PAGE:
Governor asked to OK subsidy for farmers in anti-Pfiesteria move $2 million would help keep nutrients out of bay

September 03, 1997|By Michael Dresser | Michael Dresser,SUN STAFF

CENTREVILLE -- State officials and the Chesapeake Bay Foundation will ask Gov. Parris N. Glendening for $2 million in emergency spending to help farmers keep nutrients -- among the suspected culprits in the Pocomoke River Pfiesteria outbreak -- in their fields and out of the Chesapeake Bay.

Agriculture Secretary Lewis R. Riley and Natural Resources Secretary John R. Griffin signed a memo yesterday asking the governor to meet with them to discuss restoration of cover-crop subsidies, said Royden N. Powell III, assistant agriculture secretary.

Powell said Del. Ronald A. Guns, a Cecil County Democrat, and Sen. Brian E. Frosh, a Montgomery County Democrat, had agreed to join in the request. The conservative Guns, chairman of the House Environmental Matters Committee, and the liberal Frosh, who heads a Senate environmental subcommittee, are regarded as the two most influential legislators on environmental policy.

The runoff of nutrients from farmers' fields is suspected of contributing to the conditions that turned a docile single-celled algae-eater into a toxin-releasing fish killer in the lower Pocomoke River.

The state has ordered a 7-mile stretch of the river closed after August brought two fish kills and evidence that Pfiesteria toxins might cause illness in human beings.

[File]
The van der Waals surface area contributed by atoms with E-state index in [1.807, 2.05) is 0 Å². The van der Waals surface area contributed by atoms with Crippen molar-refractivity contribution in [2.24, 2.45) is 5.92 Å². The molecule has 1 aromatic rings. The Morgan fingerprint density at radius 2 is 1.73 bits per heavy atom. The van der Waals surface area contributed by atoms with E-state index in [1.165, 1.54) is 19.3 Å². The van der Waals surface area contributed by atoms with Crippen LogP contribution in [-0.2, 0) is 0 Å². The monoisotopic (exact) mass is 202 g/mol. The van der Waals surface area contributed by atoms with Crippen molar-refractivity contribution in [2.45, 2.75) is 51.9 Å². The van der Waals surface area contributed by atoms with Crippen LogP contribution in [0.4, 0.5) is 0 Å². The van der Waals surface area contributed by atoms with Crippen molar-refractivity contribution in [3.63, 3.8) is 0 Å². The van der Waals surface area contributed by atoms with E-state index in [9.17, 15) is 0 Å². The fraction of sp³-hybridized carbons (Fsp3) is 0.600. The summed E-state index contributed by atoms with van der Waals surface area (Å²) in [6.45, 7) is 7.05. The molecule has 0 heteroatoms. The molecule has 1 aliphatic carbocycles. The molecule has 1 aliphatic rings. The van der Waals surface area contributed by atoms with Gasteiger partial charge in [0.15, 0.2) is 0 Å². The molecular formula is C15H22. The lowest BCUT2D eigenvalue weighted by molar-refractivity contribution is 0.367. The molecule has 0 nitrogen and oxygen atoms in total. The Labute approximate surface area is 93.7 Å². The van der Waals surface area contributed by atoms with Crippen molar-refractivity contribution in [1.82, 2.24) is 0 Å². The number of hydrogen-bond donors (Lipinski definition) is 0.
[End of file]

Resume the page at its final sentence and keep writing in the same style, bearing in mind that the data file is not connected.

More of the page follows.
The plan to seek the appropriation was disclosed yesterday at a briefing for Eastern Shore officials on problems caused by Pfiesteria. The forum was organized by U.S. Rep. Wayne Gilchrest, a Republican who represents the 1st District, who offered to lend his support to an effort to secure federal funds to offset some of the state's costs for the farmers' subsidies.

Judi Scioli, Glendening's press secretary, said she was not aware of such a proposal. "He will look seriously at any recommendation that will have a positive effect on land use that will help preserve the bay," she said.

Under the proposal, spending would come in the form of a "deficiency appropriation" -- a procedure for meeting unexpected budget needs when the Assembly is out of session.

Powell said the old program, in effect from fiscal 1994 to fiscal 1996, had been "clearly effective" in controlling soil erosion but was scrapped in a budget squeeze. In fiscal 1994, it paid $647,975 to 443 participants to subsidize the planting of 23,000 acres.

Guns, who attended the briefing, said backers of the plan hope to stimulate the planting of 50,000 acres in the bay watershed.

Restoring the program is especially critical now because this year's drought stunted crops' growth and prevented them from absorbing the normal amount of nitrogen from the soil, Powell said.

Nitrogen compounds are among the nutrients suspected of contributing to the conditions that led to the toxic Pfiesteria outbreak. Powell said a winter crop of such grains as rye and barley would help absorb excess nitrogen. He added that by controlling erosion, it would also decrease the runoff of phosphorus, another component of nutrient pollution.

Michael L. Shultz, spokesman for the Chesapeake Bay Foundation, called the cover-crop subsidy "an effective and rapid way to get at the nutrient problem in the basin." He noted that the foundation has offered to put up $50,000 of its funds for such an effort.

Pub Date: 9/03/97

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